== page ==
Using leaf blower a misdemeanor in Manhattan Beach
Manhattan Beach City Council voted unanimously last week to amend municipal code to make using a leaf blower a misdemeanor in Manhattan Beach and to allow violations to be prosecuted as either a misdemeanor or an infraction. The amendments will go into effect in October.
Someone charged with an infraction is not punished by imprisonment nor entitled to a jury trial or public defender, whereas someone charged with a misdemeanor could face jail time or a fine.
The original ordinance – passed in 1998 due to the high noise levels and environmental effects, according to a staff report – ruled that using a leaf blower would result in an infraction, unless the person had previously violated the ordinance twice in the past year. That violator then would be charged with a misdemeanor.
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Councilmember David Lesser questioned how practical enforcement would be of an already existing law.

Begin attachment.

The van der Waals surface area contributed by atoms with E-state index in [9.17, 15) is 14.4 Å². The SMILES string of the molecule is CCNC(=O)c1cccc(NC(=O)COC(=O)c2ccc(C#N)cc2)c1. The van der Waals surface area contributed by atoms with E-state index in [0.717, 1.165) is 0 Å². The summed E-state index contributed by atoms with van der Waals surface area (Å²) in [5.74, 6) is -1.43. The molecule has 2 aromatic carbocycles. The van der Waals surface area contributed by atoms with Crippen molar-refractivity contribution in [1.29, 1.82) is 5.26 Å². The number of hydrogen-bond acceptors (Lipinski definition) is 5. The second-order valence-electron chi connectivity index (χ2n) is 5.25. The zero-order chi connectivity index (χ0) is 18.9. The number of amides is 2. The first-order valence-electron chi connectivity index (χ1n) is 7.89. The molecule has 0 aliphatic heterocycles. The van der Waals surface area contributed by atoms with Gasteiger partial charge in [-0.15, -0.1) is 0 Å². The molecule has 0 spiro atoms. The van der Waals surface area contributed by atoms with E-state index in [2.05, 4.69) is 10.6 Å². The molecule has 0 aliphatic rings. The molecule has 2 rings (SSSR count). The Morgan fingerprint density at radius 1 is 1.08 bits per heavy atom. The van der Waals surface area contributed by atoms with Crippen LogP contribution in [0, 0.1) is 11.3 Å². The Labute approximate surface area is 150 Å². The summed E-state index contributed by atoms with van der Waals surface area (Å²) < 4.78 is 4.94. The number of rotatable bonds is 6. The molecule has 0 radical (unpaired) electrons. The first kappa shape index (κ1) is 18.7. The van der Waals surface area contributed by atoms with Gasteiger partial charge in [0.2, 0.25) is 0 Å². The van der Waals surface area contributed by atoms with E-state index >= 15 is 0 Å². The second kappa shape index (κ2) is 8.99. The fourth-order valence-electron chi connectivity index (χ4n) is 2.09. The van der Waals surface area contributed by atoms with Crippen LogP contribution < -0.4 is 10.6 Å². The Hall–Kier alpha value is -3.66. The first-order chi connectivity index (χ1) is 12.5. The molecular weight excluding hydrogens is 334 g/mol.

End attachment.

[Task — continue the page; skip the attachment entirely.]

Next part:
Eve Irvine, chief of police of the Manhattan Beach Police Department, said eliminating the sliding scale of violations will lift a burden off of the police department. “It lessens the tracking system, which is kind of a nightmare,” she said, adding, “We don’t have to worry about somebody violating this infraction twice, getting convicted twice within a 12-month period, and in the third time infraction becomes a misdemeanor. It just becomes a lot easier for us as well, when it comes to citing.”
Former Councilmember Mitch Ward thought the amendment makes “criminals of hardworking laborers,” he wrote in an email. “(The council) should know better especially at a time when local jobs are extremely scarce.”
Mayor Nick Tell responded via email. “We just gave the police more tools to enforce,” he wrote, noting that the law was not expanded to include any other equipment aside from leaf blowers.
Resident Craig Cadwallader supported the change, frustrated at being able to anticipate the noise in his neighborhood at a certain time, multiple times a week. “I think it’s an extreme nuisance and unfortunately, I’ve become a nuisance by calling in noise complaints almost twice a week for a long time,” he said. “It puts some more teeth into the ordinance and takes some burden off the police department to enforce this.”
Cadwallader noted that leaf blower users wear headphones and face masks to protect themselves, and asked, “What about the rest of us?”